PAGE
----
“We also take note of the recommendation regarding Confucius Institutes and will continue to liaise with our members on the implications of this.”
At least 12 universities – including the universities of Sydney and Melbourne – host Confucius Institutes, which mainly teach non-degree courses on Chinese culture and language and sometimes hold public events on political, social and economic issues. As relations between Australia and China have soured, the institutes have come under increasing scrutiny from the federal government over fears they are operating as a plank of the Chinese Communist Party propaganda effort. RMIT University pledged last year to close its institute.
The committee, chaired by Liberal Senator James Paterson, who has been highly critical of the institutes’ operation, noted that it had decided not to recommend the centers be closed and instead recommended measures to ‘increase transparency’ around the centers . But the report also included a statement supporting the Foreign Secretary’s action to force the closure of the centers by using “veto power” to cancel Confucius Institute contracts between Australian and Chinese universities.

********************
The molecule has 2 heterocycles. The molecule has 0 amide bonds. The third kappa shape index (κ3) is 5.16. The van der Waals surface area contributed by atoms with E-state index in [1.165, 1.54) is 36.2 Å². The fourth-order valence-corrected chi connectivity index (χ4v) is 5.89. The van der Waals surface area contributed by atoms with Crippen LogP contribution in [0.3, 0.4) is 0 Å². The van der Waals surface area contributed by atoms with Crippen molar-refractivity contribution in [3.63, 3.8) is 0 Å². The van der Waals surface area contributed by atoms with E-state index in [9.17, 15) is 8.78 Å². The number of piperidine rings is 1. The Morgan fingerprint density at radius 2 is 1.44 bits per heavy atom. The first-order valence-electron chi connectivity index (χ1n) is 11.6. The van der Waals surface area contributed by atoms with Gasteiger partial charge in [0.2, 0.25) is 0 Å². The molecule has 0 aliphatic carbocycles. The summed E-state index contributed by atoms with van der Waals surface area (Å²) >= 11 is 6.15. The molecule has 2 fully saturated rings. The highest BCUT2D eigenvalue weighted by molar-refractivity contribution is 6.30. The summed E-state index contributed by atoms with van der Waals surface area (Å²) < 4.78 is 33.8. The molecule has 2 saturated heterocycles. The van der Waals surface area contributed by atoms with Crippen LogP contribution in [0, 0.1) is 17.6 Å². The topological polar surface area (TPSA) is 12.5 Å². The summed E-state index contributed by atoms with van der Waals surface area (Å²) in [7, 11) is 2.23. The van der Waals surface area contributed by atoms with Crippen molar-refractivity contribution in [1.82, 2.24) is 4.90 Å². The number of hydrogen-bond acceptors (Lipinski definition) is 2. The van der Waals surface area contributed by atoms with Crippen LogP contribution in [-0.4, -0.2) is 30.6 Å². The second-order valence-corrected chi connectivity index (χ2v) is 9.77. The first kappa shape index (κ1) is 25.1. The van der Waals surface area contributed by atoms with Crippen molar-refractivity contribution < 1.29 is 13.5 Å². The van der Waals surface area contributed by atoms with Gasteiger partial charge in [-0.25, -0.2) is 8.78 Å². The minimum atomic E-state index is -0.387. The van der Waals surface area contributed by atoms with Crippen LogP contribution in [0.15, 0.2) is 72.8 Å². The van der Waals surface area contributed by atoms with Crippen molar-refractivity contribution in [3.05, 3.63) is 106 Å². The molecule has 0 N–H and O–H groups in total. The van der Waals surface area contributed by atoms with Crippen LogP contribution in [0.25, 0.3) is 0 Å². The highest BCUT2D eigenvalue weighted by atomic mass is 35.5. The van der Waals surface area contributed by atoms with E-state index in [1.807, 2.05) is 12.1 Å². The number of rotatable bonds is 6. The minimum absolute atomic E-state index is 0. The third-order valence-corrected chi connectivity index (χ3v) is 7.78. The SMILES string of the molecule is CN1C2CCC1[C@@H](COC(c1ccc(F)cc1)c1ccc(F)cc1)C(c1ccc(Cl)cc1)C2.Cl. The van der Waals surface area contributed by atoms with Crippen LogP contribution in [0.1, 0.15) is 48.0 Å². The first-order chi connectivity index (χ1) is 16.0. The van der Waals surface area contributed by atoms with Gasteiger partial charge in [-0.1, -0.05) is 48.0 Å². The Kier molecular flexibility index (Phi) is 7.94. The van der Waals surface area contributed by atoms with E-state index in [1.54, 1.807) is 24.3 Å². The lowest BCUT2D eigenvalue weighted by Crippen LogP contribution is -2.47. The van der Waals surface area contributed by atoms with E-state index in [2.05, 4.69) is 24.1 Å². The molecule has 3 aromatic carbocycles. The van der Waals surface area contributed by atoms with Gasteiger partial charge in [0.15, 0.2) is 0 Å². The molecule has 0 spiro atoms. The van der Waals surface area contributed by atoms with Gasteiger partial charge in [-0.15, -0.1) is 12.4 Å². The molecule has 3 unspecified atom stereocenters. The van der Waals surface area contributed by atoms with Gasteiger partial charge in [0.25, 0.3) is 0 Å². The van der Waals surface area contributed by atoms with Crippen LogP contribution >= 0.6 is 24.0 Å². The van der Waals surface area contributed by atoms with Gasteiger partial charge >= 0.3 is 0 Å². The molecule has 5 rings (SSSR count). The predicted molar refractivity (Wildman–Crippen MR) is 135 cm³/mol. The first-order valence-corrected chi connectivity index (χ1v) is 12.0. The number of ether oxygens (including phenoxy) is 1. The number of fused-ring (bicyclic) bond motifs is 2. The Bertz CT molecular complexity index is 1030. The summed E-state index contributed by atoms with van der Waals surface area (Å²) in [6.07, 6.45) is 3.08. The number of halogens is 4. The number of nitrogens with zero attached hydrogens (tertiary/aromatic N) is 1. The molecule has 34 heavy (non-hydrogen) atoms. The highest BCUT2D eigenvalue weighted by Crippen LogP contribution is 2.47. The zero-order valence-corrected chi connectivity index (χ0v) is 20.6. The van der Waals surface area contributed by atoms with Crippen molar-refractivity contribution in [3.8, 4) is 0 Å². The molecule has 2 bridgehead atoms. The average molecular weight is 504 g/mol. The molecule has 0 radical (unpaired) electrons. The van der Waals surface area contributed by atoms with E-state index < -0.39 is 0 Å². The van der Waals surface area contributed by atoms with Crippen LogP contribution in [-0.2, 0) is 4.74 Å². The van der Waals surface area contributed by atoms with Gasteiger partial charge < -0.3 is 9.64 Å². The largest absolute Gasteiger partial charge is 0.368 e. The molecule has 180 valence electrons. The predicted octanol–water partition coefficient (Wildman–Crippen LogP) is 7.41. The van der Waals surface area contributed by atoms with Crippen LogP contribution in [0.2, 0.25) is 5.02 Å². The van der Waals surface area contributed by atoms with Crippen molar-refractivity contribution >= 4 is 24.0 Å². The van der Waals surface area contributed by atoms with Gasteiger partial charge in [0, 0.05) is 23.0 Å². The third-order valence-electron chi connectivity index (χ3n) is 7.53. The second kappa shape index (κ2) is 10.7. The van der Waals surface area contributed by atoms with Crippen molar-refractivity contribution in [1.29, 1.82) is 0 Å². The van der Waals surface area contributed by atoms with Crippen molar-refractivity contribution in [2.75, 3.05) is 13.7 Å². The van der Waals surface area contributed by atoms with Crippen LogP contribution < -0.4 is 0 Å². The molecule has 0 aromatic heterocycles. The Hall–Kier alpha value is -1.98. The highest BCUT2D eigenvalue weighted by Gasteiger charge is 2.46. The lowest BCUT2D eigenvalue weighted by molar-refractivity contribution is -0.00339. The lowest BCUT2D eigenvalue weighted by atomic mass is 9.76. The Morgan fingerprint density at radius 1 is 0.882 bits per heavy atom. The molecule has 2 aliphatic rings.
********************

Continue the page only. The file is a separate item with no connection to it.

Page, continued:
Several universities have renegotiated contracts with their Chinese partners after The Sydney Morning Herald and age revealed in 2019 that some had agreed to share or cede decision-making power over teaching content to the headquarters of the Confucius Institute in Beijing. The University of Sydney already discloses its contract with Fudan University for its institute on its website.
Human Rights Watch researcher Sophie McNeill welcomed the report’s findings, saying, “further efforts to ensure universities have clear policies in place to counter state-sponsored harassment and intimidation and the resulting self-censorship are long overdue”.